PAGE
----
June 1st: Losing Our Heads Over Things

Comedy only works when it is funny. This week, Kathy Griffin was not funny when she posted a photo of herself holding a prop that looked like Donald Trump’s severed head. It was over the top, it was crude, and it wasn’t the kind of thing we should be joking about in a country that has an evil streak of violence that we can’t seem to overcome.

She was swiftly fired by CNN, she apologized profusely, and she will, no doubt, go through a period of banishment from the spotlight. She is not the first person to do something stupid and wind up with a scandal, and she most certainly won’t be the last.

Kathy Griffin was wrong. She was thoughtless, she was over the top, and she did something that should have been comedy but instead was uncomfortable and offensive. The response by Donald Trump, though, was what caught my attention.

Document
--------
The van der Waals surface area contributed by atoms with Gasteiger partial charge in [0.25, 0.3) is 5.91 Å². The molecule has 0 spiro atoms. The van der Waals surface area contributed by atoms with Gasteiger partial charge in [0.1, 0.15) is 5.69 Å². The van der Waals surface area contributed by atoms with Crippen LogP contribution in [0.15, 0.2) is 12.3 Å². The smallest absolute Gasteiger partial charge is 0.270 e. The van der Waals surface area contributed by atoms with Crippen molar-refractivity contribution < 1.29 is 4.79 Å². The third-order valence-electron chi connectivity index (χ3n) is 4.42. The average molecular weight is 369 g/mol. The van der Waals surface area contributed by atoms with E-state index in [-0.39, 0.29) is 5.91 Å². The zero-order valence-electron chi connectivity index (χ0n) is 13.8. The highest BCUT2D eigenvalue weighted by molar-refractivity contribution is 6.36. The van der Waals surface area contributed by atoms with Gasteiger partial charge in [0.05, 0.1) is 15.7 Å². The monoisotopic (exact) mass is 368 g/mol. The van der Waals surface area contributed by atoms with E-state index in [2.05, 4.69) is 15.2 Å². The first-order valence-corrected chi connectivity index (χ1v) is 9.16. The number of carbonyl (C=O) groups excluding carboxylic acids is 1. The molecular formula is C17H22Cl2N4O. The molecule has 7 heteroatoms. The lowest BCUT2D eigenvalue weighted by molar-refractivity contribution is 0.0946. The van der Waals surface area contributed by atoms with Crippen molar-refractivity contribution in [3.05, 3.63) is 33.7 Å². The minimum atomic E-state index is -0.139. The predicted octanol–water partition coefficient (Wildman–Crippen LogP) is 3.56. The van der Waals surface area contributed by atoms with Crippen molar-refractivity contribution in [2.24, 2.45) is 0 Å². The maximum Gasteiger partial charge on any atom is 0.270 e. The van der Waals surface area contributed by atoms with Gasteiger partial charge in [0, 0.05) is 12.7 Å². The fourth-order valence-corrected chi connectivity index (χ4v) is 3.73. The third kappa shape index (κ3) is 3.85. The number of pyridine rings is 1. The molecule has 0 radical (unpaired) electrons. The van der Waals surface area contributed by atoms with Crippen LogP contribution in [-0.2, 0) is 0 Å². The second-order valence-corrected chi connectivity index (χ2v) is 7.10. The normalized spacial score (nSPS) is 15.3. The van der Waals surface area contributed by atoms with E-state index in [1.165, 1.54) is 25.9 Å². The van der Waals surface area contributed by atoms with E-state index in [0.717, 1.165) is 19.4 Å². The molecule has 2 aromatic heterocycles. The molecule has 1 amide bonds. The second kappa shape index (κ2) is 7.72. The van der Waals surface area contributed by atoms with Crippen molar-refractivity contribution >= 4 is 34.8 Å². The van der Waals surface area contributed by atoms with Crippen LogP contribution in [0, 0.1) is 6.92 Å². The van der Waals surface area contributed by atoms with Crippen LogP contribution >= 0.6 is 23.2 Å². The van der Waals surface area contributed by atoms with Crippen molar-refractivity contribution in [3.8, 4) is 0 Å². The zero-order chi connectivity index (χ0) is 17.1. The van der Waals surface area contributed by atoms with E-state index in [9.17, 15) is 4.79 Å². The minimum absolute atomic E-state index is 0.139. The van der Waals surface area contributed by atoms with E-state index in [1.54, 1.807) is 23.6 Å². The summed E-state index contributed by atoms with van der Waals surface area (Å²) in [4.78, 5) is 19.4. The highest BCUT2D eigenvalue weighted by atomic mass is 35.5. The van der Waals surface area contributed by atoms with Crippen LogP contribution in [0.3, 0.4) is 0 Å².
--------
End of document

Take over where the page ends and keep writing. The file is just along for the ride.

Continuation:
In a tweet to the public, as he likes to do, Trump said “Kathy Griffin should be ashamed of herself. My children, especially my 11 year old son, Barron, are having a hard time with this. Sick!”

Now, he’s absolutely right. Kathy Griffin should be, and seems to be ashamed. And he’s also right: No child should be made fearful of their father’s safety and well-being in a terrible joke. But here’s where we run into a problem. Donald Trump attempted to spur up compassion for him and his family by claiming to be a victim, a poor soul who hasn’t done anything to deserve this.

Let’s shift that thinking for a moment. How does the President think an 11 year old with a parent with a pre-existing condition feel when Trump ensures that they will not be covered by insurance? How does the President think a transgender 11 year old feels when told that they have no place to use the bathroom in their school? How does the President think an 11 year old feels when the government puts forth legislation that makes it easier for people to get guns to bring to school, rather than harder for people to get guns? How does the President think an 11 year old child of immigrants feels knowing that their president considers them to be the enemy?